UD students travel to Palau for scientific cruise, marine policy discussions
9:50 a.m., July 9, 2013--In the small island nation of Palau, located 600 miles east of the Philippines, rising sea levels threaten infrastructure and the economy but there are very limited resources to address such problems.
Marisa Van Hoeven, a master’s degree student in marine policy in the University of Delaware’s School of Marine Science and Policy in the College of Earth, Ocean, and Environment (CEOE), traveled to the remote country last week to discuss climate adaptation with government officials.
Study abroad 'thanks'
“You really need to be on the ground, talking to people dealing with policy development in context,” she said.
Van Hoeven studies how tiny island countries like Palau are preparing for sea level rise, weather extremes and other threats related to climate change with her adviser, Biliana Cicin-Sain, professor of marine policy. She said she plans to analyze how coastal issues are being prioritized in adaptation action plans submitted by developing countries to the United Nations for future funding and assistance.
In Palau, a country with 20,000 residents and an economy reliant on tourism and fisheries, Van Hoeven is meeting with various government officials to discuss some of the approaches they are taking to get ready for changes ahead. Scientific models project that low-lying areas will submerge within a few hundred years. Climate change effects are expected to exacerbate existing pressures on natural resources and cause shifts in the fish species on which island nations depend.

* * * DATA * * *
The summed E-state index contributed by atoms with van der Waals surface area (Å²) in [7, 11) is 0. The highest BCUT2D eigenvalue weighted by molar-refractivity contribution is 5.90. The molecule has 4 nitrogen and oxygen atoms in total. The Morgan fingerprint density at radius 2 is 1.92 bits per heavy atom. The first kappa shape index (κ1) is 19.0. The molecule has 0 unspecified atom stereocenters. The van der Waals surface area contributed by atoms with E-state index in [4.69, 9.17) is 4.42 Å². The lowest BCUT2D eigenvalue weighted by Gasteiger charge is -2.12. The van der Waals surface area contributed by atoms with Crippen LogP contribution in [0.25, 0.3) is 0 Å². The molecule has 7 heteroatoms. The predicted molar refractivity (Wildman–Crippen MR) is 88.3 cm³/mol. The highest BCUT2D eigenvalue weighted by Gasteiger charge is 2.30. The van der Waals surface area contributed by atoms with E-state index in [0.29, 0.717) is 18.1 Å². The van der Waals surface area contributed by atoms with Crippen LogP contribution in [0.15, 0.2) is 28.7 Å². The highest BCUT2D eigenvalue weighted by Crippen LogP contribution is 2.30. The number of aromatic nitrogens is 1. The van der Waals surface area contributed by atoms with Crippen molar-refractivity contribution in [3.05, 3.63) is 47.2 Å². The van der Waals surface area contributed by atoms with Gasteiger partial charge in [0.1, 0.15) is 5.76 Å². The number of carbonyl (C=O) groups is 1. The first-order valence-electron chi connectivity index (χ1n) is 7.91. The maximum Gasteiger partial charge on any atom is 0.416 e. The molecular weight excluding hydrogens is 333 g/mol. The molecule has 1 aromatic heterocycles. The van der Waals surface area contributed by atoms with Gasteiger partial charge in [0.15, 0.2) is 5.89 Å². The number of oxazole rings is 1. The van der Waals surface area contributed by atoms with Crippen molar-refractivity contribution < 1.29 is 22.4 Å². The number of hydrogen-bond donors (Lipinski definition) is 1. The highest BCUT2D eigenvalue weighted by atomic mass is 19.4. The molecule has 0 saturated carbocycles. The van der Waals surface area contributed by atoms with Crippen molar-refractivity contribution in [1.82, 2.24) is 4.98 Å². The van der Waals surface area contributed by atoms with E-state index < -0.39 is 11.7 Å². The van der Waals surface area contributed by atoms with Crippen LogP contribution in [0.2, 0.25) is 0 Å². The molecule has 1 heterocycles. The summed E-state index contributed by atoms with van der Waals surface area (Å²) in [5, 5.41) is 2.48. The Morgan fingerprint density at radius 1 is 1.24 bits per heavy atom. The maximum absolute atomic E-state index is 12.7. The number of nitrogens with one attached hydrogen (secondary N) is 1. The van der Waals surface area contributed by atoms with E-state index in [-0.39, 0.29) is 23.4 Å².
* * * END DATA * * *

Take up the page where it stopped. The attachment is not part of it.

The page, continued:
Issues such as those highlight connections between policy and science. Van Hoeven, who has an undergraduate degree in biology, will also participate in a scientific cruise while in Palau. She will be joined by recent UD doctoral graduate Stephanie Nebel aboard the research vessel Roger Revelle with scientists from the Scripps Institution of Oceanography (SIO).
Nebel, who studied Delmarva barrier islands with Art Trembanis, associate professor of oceanography, while a student in CEOE, is similarly interested in the sand movement in and around the reef environments of Palau.
The team will gather data on ocean temperature and salinity to better understand waves, currents and circulation as they travel around Palau, and they will arrive in Guam on July 17. The researchers will also use sonar to determine the bathymetry, or seafloor depth contours, and type of sediment on the seafloor for the area around Palau.
The opportunity arose out of an ongoing research project by Mark Moline, professor of oceanography who is also director of the School of Marine Science and Policy within CEOE. Moline is working with SIO’s Eric Terrill on a U.S. Navy project to develop a hydrodynamic model of water movement in and around Palau.
Because of the varying depths and bottom types in the lagoons and reefs of Palau, it is difficult to map and predict water flow. His role is to help collect the data sets to initiate and validate the model.
Having spent a significant amount of time in Palau over the past five years, Moline has interacted with a number of officials there and taken an interest in supporting policy-related issues.
“What we’re trying to do from our science perspective is inform the government in terms of their own natural resources and environment so they can make better decisions,” Moline said.
The trip also provides hands-on experience for the students, a hallmark of the educational approach fostered by faculty in CEOE, Moline said.
Van Hoeven, for example, has previously attended high-level United Nations meetings on sustainable development in Brazil. The scientific cruise and policy meetings in Palau extend the intellectual exchange between the classroom and the outside world.
“Both Stephanie and I are very excited to participate in research in this unique location,” Van Hoeven said. “It is a special opportunity to link the science and policy components.”
Article by Teresa Messmore
Photos courtesy of Marisa Van Hoeven and by Mark Moline